As part of our strategy to reach new networks outside of the social services sector, we partner with major brands like Ford, Hanes, Pepsi, and YouTube on cause and educational campaigns. YouTube selected Invisible People to represent California in the United States of YouTube. YouTube's campaign featured Invisible People on Twitter and all of their social media channels, including educating people on homelessness via IG Stories. This past August, Invisible People worked with Hanes to donate 1 million masks to homeless people and an education campaign to encourage people to wear masks. Over the last ten years, we've partnered with Hanes to donate over 3 million pairs of socks to homeless people. 

Some of these stories can be painful, but others are beautiful. Especially in the time of coronavirus, housing insecurity is deeply intertwined with many systemic problems. Our channel allows the viewer to explore the many facets of homelessness and related issues, such as the criminalization of homelessness and the looming eviction crisis.

In addition to unfiltered first-person interviews and direct-to-camera vlogs from our founder, we’ve recently produced a series of mini-documentaries. These hyper-focused films put the spotlight on local relief efforts, such as a group tending to the wounds of the homeless during COVID-19.

Results

Our YouTube sets the standard. Most nonprofits in the homelessness space have only a few hundred subscribers. However, after a decade of building an audience, we have over 670,000 YouTube subscribers and growing. Our videos have received 90 million views in the last 365 days without relying on paid media. Recently, YouTube featured our video “Tending to the Wounds of Homelessness During the Coronavirus Pandemic” in their United States of YouTube campaign.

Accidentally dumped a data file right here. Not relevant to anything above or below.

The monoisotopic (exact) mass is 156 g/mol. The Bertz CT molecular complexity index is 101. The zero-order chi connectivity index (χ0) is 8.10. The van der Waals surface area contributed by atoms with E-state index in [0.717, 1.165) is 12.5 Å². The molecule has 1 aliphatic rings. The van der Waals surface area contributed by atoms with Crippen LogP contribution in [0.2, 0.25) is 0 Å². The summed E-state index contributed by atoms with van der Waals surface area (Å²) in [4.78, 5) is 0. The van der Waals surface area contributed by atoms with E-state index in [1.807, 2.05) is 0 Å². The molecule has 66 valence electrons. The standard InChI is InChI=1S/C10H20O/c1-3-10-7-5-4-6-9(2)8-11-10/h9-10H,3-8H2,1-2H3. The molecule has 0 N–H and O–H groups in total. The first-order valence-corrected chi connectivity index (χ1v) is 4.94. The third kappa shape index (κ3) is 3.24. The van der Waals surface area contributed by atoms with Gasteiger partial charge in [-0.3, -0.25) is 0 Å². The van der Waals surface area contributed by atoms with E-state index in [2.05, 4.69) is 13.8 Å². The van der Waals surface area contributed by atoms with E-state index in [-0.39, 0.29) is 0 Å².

As a result of Invisible People's work, individuals have been housed, homeless people reunited with families, housing and feeding programs have been created, and millions of people have a new understanding of homelessness and homeless people.  

A few highlights:

In 2019, YouTube partnered with Invisible People to produce four VR180 (virtual reality) videos on homelessness

In 2016, the City and County of Los Angeles commissioned Invisible People to help pass Proposition HHH (supportive housing) and Measure H (sales tax), two homeless bonds that will raise $4.6 billion dollars in ten years! Seven of the top ten posts shared during Prop HHH came from Invisible People far above the LA Times and celebrity videos.

In 2011, Google asked Invisible People to produce video interviews of homeless people to be played for President Obama prior to his State of the Union YouTube interview.

In 2010, YouTube invited Invisible People to curate content on their homepage for 24 hours. 1.6 million individual viewers learned about homelessness from homeless people they would never speak to on their city sidewalks.

 

Media

Video for Invisible People: Changing the Story of Homelessness

Produced by

Invisible People